Thursday, June 23, 2016

Kaiseki with a Modern Twist

Everyone walking into the long private room at La Bombance had the same reaction, totally drawn to the stunning unobstructed harbor and skyline view from the window and ignored other friends who already sat at the table. A couple weeks ago our friend CXB found out this new Japanese restaurant which opened in mid-May, so the nine of us decided to check it out a few Fridays ago.

La Bombance took up the space in this new building one level down from the top floor and not far away from Times Square in Causeway Bay. It’s the first overseas branch of their original restaurant  in Tokyo’s Nishi-Azabu district (with the same name), which currently has a Michelin star. The décor was stylish and elegant, with dark wooden furniture and recessed spotlights in both the open dining area with both counter and table seating and a few private rooms, and the kitchen was hidden at the back, out of diners’ sight. The private room we were seated in was the largest, which can seat 10 comfortably and is also the one with the best view facing the Victoria Harbor.

The restaurant only opens for dinner service with a seasonal 9-course menu that changes monthly. Head chef Koya Takayaki actually came from their Tokyo restaurant, bringing some consistency with what people would expect. The style was of contemporary kaiseki with a clever use of western and Japanese ingredients, and a mixture of modern and traditional cooking techniques. It largely followed the traditional serving order of a kaiseki meal using a beautiful collection of tableware, adding to the aesthetics factor.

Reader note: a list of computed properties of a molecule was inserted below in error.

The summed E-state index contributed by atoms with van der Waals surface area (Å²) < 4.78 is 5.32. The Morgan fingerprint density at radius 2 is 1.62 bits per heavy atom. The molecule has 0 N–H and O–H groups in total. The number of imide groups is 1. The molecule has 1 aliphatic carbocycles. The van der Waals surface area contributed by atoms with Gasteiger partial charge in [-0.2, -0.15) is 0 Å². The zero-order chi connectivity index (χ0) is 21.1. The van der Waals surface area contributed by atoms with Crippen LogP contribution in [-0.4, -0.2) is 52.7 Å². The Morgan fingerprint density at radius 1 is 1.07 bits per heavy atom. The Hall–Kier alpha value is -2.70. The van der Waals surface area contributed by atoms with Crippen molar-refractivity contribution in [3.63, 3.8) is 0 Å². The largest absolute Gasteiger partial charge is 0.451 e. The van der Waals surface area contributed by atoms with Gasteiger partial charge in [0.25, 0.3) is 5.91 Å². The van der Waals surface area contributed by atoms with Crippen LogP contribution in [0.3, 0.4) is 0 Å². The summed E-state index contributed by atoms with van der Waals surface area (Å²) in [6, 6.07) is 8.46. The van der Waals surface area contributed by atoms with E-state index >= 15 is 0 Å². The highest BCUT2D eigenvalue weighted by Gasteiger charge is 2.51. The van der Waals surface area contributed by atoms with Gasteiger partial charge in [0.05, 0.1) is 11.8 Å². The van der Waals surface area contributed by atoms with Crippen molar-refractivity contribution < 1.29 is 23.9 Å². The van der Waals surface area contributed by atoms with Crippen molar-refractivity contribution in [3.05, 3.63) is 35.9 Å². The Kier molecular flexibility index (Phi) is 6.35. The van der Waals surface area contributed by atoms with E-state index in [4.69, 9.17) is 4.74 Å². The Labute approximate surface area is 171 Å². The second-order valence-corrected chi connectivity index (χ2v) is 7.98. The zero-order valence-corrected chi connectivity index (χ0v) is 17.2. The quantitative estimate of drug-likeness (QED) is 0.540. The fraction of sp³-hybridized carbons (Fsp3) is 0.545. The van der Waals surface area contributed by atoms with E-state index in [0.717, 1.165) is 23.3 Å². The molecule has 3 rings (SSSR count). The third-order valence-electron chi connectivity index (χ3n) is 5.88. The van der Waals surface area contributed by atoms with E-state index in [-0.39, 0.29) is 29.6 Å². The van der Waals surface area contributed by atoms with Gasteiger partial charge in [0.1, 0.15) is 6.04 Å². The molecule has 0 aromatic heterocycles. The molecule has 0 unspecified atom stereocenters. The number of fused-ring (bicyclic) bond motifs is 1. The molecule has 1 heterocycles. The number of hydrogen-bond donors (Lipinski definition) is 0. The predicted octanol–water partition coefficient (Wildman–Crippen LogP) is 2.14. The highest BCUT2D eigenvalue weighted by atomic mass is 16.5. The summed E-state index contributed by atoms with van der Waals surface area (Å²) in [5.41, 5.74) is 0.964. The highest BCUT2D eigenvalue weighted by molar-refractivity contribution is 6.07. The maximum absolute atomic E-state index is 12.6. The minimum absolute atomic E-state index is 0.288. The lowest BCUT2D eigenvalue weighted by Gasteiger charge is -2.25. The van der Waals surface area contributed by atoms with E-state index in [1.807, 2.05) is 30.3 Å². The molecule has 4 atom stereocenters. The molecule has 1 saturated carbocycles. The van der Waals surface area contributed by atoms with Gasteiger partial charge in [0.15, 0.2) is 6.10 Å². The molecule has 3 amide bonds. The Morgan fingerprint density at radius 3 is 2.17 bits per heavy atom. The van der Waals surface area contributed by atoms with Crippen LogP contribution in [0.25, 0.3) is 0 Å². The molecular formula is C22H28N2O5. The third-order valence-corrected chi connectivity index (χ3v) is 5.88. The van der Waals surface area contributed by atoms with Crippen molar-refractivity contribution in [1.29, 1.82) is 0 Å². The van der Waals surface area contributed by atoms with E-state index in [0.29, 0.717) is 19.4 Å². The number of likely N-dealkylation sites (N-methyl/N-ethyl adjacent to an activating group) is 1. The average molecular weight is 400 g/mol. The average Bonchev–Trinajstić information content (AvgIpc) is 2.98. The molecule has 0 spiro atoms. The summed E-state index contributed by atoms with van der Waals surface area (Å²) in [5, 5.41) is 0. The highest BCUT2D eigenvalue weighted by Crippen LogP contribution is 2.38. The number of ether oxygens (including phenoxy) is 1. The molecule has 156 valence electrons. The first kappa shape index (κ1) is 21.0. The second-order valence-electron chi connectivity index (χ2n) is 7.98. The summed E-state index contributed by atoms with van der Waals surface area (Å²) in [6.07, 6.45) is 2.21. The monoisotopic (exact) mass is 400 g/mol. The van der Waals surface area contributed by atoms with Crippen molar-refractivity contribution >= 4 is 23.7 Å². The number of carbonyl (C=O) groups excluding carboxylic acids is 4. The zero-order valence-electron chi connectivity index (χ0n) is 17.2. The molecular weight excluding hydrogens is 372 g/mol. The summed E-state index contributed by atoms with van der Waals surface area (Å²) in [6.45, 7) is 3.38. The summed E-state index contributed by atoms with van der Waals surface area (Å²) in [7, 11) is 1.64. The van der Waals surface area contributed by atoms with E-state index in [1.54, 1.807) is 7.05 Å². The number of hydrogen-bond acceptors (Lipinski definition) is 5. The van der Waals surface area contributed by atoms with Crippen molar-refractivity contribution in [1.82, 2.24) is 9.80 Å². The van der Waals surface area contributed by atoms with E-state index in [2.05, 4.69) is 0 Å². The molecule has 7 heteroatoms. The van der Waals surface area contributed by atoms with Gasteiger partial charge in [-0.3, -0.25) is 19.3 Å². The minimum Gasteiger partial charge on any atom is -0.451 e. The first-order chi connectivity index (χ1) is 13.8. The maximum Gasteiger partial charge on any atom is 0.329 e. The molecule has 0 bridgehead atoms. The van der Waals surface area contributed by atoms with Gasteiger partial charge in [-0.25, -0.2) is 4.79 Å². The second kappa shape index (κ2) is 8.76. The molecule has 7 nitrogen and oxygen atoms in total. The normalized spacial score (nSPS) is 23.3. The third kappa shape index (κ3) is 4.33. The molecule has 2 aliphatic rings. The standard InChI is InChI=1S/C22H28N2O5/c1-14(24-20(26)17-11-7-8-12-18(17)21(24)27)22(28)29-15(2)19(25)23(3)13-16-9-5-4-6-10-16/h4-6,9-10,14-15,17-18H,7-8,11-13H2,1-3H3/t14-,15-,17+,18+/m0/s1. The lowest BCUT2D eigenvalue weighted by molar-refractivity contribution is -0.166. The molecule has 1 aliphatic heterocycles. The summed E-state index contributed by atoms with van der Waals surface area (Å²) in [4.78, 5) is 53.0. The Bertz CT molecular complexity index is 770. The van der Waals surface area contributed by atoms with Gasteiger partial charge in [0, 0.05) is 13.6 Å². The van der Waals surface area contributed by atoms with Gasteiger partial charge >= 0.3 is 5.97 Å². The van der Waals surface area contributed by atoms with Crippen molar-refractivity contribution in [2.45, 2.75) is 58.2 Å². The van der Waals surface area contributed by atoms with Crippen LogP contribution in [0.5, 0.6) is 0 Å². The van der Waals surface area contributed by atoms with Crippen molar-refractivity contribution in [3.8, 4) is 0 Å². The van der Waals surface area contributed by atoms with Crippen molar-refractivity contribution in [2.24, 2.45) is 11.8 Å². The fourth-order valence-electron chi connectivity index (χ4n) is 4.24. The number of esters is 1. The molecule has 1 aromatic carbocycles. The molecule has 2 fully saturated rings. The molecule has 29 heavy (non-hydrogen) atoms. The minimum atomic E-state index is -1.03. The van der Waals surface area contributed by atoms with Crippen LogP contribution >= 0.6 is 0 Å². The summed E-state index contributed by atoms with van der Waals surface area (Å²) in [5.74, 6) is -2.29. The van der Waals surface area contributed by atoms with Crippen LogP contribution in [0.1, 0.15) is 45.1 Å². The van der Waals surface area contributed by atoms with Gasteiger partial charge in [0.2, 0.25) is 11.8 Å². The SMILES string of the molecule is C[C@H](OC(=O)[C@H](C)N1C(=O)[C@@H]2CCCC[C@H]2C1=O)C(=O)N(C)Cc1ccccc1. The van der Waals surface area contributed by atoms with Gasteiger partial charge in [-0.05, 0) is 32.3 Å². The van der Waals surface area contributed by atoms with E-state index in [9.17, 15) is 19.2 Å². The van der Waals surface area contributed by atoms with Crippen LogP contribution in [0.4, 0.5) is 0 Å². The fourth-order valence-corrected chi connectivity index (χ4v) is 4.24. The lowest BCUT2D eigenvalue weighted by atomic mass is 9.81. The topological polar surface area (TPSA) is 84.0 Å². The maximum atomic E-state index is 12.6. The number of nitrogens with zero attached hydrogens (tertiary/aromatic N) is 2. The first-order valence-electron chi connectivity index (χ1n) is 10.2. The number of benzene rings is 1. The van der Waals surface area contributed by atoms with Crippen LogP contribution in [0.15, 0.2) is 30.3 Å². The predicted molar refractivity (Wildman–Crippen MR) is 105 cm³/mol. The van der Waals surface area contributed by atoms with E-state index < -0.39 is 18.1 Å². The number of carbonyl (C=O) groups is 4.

All of the dishes were very very impressive – it’s almost impossible pinpoint any particular favorite course out of all the food served. We started with a colourful cold dish of Hokkaido Matsuba-kani (snow crab), Awabi (abalone) which was steamed, a slice of char-grilled Nasu Kamo (Japanese eggplant) which came to season in early summer, sweet tomato and on top, ginger-vinegar jelly and an edible flower. Presentation was impeccable, served in a dark ceramic deep dish, and the taste well-balanced with the umami flavors from the seafood and the kick of acidity from the vinegar jelly augmenting the overall taste.

Next was a platter of bite-sized dishes – like hassun in the conventional kaiseki course – but with a twist using some modern ingredients. Foie gras was rarely used in traditional Japanese cooking but here it’s paired with a mini onigiri (deep-fried to give it a bit of crunchy texture) served on the lacquer spoon. Same with parma ham, wrapped with the seasonal and super-sweet slice of Miyazaki mango.  End of May/beginning of June marked the start of ayu season, particularly those caught in Lake Biwa near Kyoto. It’s cooked in the simplest way by a quick dip in red-hot oil. It’s mild with the slightest hint of bitterness, the unique flavour of ayu. Completing the course was a small glass bowl of housemade yuba (tofu skin) with crispy whitebait fish, dab of wasabi and light soy dressing, and a couple small pieces of Kyoyasai – seasonal Kyoto vegetables.